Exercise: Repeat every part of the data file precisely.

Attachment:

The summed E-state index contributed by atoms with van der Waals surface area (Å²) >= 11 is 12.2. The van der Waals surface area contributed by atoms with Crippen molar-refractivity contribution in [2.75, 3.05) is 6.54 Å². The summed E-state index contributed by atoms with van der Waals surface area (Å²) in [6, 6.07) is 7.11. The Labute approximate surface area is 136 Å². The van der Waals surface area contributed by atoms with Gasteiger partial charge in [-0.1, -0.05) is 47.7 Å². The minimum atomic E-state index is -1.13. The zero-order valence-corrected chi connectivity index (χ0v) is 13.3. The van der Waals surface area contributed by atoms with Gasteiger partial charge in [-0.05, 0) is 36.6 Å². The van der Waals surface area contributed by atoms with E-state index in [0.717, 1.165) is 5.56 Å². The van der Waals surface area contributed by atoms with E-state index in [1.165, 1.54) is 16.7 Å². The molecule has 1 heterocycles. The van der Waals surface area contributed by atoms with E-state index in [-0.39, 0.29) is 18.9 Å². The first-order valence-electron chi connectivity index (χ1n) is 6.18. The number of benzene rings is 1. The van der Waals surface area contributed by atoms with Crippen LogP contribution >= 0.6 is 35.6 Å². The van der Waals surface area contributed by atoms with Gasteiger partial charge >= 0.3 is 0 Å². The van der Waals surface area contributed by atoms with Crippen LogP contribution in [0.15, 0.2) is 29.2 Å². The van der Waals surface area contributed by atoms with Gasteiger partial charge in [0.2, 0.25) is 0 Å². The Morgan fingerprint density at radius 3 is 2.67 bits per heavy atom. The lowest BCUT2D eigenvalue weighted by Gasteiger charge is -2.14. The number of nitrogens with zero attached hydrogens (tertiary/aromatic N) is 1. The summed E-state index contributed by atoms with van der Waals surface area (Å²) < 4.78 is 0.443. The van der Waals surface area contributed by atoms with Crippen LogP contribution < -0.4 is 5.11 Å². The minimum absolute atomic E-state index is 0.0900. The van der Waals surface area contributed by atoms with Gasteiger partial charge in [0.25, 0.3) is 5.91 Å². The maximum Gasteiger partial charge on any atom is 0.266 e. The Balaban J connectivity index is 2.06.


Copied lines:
The summed E-state index contributed by atoms with van der Waals surface area (Å²) >= 11 is 12.2. The van der Waals surface area contributed by atoms with Crippen molar-refractivity contribution in [2.75, 3.05) is 6.54 Å². The summed E-state index contributed by atoms with van der Waals surface area (Å²) in [6, 6.07) is 7.11. The Labute approximate surface area is 136 Å². The van der Waals surface area contributed by atoms with Gasteiger partial charge in [-0.1, -0.05) is 47.7 Å². The minimum atomic E-state index is -1.13. The zero-order valence-corrected chi connectivity index (χ0v) is 13.3. The van der Waals surface area contributed by atoms with Gasteiger partial charge in [-0.05, 0) is 36.6 Å². The van der Waals surface area contributed by atoms with E-state index in [0.717, 1.165) is 5.56 Å². The van der Waals surface area contributed by atoms with E-state index in [1.165, 1.54) is 16.7 Å². The molecule has 1 heterocycles. The van der Waals surface area contributed by atoms with E-state index in [-0.39, 0.29) is 18.9 Å². The first-order valence-electron chi connectivity index (χ1n) is 6.18. The number of benzene rings is 1. The van der Waals surface area contributed by atoms with Crippen LogP contribution >= 0.6 is 35.6 Å². The van der Waals surface area contributed by atoms with Gasteiger partial charge >= 0.3 is 0 Å². The van der Waals surface area contributed by atoms with Crippen LogP contribution in [0.15, 0.2) is 29.2 Å². The van der Waals surface area contributed by atoms with Gasteiger partial charge in [0.2, 0.25) is 0 Å². The Morgan fingerprint density at radius 3 is 2.67 bits per heavy atom. The lowest BCUT2D eigenvalue weighted by Gasteiger charge is -2.14. The number of nitrogens with zero attached hydrogens (tertiary/aromatic N) is 1. The summed E-state index contributed by atoms with van der Waals surface area (Å²) < 4.78 is 0.443. The van der Waals surface area contributed by atoms with Crippen LogP contribution < -0.4 is 5.11 Å². The minimum absolute atomic E-state index is 0.0900. The van der Waals surface area contributed by atoms with Gasteiger partial charge in [0.25, 0.3) is 5.91 Å². The maximum Gasteiger partial charge on any atom is 0.266 e. The Balaban J connectivity index is 2.06.